Brotherhood and Sisterhood: Inside Campus Affinity Spaces for BIPOC Students

Adrian Morrison ’23 and Isaiah Harris ’24, pictured above, are two of the Brotherhood board members.

After a hiatus of nearly two years, the Sisterhood, an affinity space for female and femme-aligned Black, Indigenous, and Latine (BIPOC) students, is being revived, with Nahila Hutchinson ’24, Ashley Agyeman ’24, and Annalisa Urena ’23 as the inaugural board members. Alongside the Sisterhood, the Brotherhood—a similar affinity space for male BIPOC students—has continued to host discussions and meetings throughout the year on topics such as navigating relationships as BIPOC men and other affinity-related activities. The board of the Brotherhood consists of four members: Ben Perez ’23, Adrian Morrison ’23, Isaiah Harris ’24, and Josh Espinoza ’25. 

Ben Perez ’23 spoke to The Phillipian about what motivated him to join and stay in the Brotherhood. As a board member, he appreciates the opportunity to mentor younger students. 

“My Freshman year, the Brotherhood just felt like a place [that] fostered community within the male-identifying students on campus who [identified] as BIPOC…. I got to meet a lot of people who I could look up to, especially as board members themselves, there were people who I feel like I could rely on and I could ask us questions. And overall, it’s just good energy and good vibes when I look to the Brotherhood, and I want to foster that, keep that going,” said Perez. 

Alongside aiming to be a safe space for members, the Brotherhood often hosts discussions, invites speakers, and contributes to campus events. Recently, the Brotherhood has turned its attention towards the upcoming Martin Luther King Jr. Day, preparing to host workshops for the community and members. 

Nahila Hutchinson ’24 said she felt that unlike AfLatAm, the Black Student Union (BSU), and Alianza Latina—the other affinity spaces on campus for Black or Latine students—the Brotherhood and the Sisterhood aim to fill the gap of gender identity in the context of race. They hope that the groups can provide spaces for people to share the unique experiences that they face in regards to their racial and gender identity. 

“I think Sisterhood is an important affinity space to have, because it’s a different experience that the intersection of gender and race can lead to, it’s a whole different identity on its own. It leads to a different kind of oppression than [what] will be faced by somebody of a different gender or different race. For example, my experience as a Black woman is going to be a lot different than the experience of another Black person or a Black man. I think there’s [a] certain comfort and familiarity that can be found in that space that can’t be found in BSU or Alianza or AfLatAm, for example,” said Hutchinson.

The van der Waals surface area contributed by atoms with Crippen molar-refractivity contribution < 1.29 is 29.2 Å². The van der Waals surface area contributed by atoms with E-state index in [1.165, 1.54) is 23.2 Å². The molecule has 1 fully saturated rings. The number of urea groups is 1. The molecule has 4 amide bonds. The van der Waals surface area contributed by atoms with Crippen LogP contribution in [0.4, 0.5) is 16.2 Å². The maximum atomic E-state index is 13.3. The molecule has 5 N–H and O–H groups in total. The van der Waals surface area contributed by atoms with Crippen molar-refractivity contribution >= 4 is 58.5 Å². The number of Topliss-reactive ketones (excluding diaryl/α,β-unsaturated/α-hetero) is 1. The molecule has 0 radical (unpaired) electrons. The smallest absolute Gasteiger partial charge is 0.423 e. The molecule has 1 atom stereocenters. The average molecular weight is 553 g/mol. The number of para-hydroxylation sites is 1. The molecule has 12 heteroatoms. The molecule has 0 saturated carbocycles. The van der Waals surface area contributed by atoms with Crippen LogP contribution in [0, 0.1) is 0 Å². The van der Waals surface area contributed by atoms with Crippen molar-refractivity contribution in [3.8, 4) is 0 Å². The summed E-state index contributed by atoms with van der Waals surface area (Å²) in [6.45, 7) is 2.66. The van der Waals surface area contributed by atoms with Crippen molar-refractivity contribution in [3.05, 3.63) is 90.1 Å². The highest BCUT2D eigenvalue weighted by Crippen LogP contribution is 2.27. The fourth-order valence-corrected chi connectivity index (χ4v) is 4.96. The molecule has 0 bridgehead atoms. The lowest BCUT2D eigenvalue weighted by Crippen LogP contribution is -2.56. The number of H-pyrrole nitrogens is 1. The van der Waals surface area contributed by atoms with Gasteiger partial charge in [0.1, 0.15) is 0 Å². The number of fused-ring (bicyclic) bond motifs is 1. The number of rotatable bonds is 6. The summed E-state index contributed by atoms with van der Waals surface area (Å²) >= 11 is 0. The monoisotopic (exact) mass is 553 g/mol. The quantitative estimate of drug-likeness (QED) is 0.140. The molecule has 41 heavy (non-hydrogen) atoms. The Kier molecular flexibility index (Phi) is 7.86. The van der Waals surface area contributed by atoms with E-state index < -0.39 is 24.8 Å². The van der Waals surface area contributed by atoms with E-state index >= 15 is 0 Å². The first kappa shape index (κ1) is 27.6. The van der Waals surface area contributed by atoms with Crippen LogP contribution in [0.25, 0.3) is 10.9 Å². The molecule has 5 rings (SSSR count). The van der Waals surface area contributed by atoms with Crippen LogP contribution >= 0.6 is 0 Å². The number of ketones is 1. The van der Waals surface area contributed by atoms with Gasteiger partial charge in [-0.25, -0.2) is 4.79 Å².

According to Josh Espinoza ’25, there are unique issues on campus that BIPOC men experience. Espinoza found the Brotherhood to be a safe space to discuss those specific struggles, claiming that the community built in the group is different than the general campus. 

“In my experience, I haven’t really had an open space where I could speak freely. And I’ve had to suppress a lot of issues and just deal with it on my own. But, I feel in the Brotherhood, I can have discussions on, not just my issues, but also other things that I’m curious about with other boys who are sharing my experience as well. So, I think it’s just us as men giving each other that space to build up with each other and support each other on a campus that can be exclusive, [where BIPOC men] are not the focus or we’re not heard enough,” said Espinoza.

Currently, both the Brotherhood and the Sisterhood have two faculty advisors who assist in the clubs’ overall direction and advise the board. Currently, Anny Guerra, Instructor in Spanish, and Lela Paultre, Assistant Director of Admission, serve as the faculty advisors for the Sisterhood. For the Brotherhood, Casey Smith, Instructor in Art, and Hector Membreno-Canales, Director of the Office of Community and Multicultural Development (CaMD), serve as faculty advisors. Neither of the faculty advisors from the Brotherhood nor the Sisterhood were available for comment in time for publication. 

Prior to the pandemic, Sisterhood was facing issues with scheduling and member retention. During the pandemic, Sisterhood completely halted all meetings, leaving the Brotherhood as the only gender-specific BIPOC affinity space remaining.

Recently, however, Sisterhood is undergoing its own revival. Ashley Agyeman ’24 discussed the initiative to restart the affinity space, claiming that it was a product of casual conversations turned into action. 

“Nahila and I were talking with our other friends as well, and we all decided to have a Sisterhood meeting… and that went pretty well, but then Sisterhood was just inactive. We heard Annalisa was trying to get the Sisterhood started, so Nahila, Annalisa, and I worked together to do that,” said Agyeman. 

According to Agyeman, the Brotherhood and the Sisterhood boards have met to discuss avenues for collaboration and places where the Brotherhood could support the Sisterhood’s revival, including potential joint-hosted events.

“We have talked about [collaborating] but no actions were taken [so far],” said Agyeman “We’re building the board right now, but as we have more events and as the board comes together, people will come to Sisterhood more and engage more.”

Editor’s Note: Ashley Agyeman ’24 is a Digital Associate Editor for The Phillipian.